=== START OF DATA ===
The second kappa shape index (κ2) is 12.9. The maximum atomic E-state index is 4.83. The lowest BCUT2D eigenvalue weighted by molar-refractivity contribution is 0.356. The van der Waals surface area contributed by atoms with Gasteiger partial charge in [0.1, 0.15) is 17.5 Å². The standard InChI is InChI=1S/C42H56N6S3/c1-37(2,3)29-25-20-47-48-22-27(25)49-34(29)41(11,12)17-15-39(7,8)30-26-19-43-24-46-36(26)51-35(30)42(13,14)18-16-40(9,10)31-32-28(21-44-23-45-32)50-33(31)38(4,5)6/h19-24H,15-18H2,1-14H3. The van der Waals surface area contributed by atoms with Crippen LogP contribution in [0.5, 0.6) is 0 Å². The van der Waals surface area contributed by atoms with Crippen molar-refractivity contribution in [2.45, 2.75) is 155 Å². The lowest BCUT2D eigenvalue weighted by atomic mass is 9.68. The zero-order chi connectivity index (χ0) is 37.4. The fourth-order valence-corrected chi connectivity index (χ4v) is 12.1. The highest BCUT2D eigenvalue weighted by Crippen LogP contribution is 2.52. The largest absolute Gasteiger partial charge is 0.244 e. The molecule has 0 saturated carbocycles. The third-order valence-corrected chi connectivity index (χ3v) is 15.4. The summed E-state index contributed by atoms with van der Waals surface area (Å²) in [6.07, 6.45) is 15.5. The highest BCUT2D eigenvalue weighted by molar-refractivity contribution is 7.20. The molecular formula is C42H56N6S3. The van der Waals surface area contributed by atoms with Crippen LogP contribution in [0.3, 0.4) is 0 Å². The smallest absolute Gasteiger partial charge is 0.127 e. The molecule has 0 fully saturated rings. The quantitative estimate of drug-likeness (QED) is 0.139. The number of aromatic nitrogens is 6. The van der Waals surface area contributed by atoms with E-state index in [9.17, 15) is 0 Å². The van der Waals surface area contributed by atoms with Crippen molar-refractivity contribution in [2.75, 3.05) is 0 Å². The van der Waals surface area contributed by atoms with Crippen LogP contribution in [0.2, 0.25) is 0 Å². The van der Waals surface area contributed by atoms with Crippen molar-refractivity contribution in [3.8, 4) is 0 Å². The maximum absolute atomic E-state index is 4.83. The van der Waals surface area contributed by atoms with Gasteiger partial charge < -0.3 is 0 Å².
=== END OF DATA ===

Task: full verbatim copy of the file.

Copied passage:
The second kappa shape index (κ2) is 12.9. The maximum atomic E-state index is 4.83. The lowest BCUT2D eigenvalue weighted by molar-refractivity contribution is 0.356. The van der Waals surface area contributed by atoms with Gasteiger partial charge in [0.1, 0.15) is 17.5 Å². The standard InChI is InChI=1S/C42H56N6S3/c1-37(2,3)29-25-20-47-48-22-27(25)49-34(29)41(11,12)17-15-39(7,8)30-26-19-43-24-46-36(26)51-35(30)42(13,14)18-16-40(9,10)31-32-28(21-44-23-45-32)50-33(31)38(4,5)6/h19-24H,15-18H2,1-14H3. The van der Waals surface area contributed by atoms with Crippen LogP contribution in [0.5, 0.6) is 0 Å². The van der Waals surface area contributed by atoms with Crippen molar-refractivity contribution in [2.45, 2.75) is 155 Å². The lowest BCUT2D eigenvalue weighted by atomic mass is 9.68. The zero-order chi connectivity index (χ0) is 37.4. The fourth-order valence-corrected chi connectivity index (χ4v) is 12.1. The highest BCUT2D eigenvalue weighted by Crippen LogP contribution is 2.52. The largest absolute Gasteiger partial charge is 0.244 e. The molecule has 0 saturated carbocycles. The third-order valence-corrected chi connectivity index (χ3v) is 15.4. The summed E-state index contributed by atoms with van der Waals surface area (Å²) in [6.07, 6.45) is 15.5. The highest BCUT2D eigenvalue weighted by molar-refractivity contribution is 7.20. The molecular formula is C42H56N6S3. The van der Waals surface area contributed by atoms with Crippen LogP contribution in [0.3, 0.4) is 0 Å². The smallest absolute Gasteiger partial charge is 0.127 e. The molecule has 0 fully saturated rings. The quantitative estimate of drug-likeness (QED) is 0.139. The number of aromatic nitrogens is 6. The van der Waals surface area contributed by atoms with E-state index in [9.17, 15) is 0 Å². The van der Waals surface area contributed by atoms with Crippen molar-refractivity contribution in [2.75, 3.05) is 0 Å². The van der Waals surface area contributed by atoms with Crippen LogP contribution in [0.2, 0.25) is 0 Å². The van der Waals surface area contributed by atoms with Crippen molar-refractivity contribution in [3.8, 4) is 0 Å². The maximum absolute atomic E-state index is 4.83. The van der Waals surface area contributed by atoms with Gasteiger partial charge < -0.3 is 0 Å².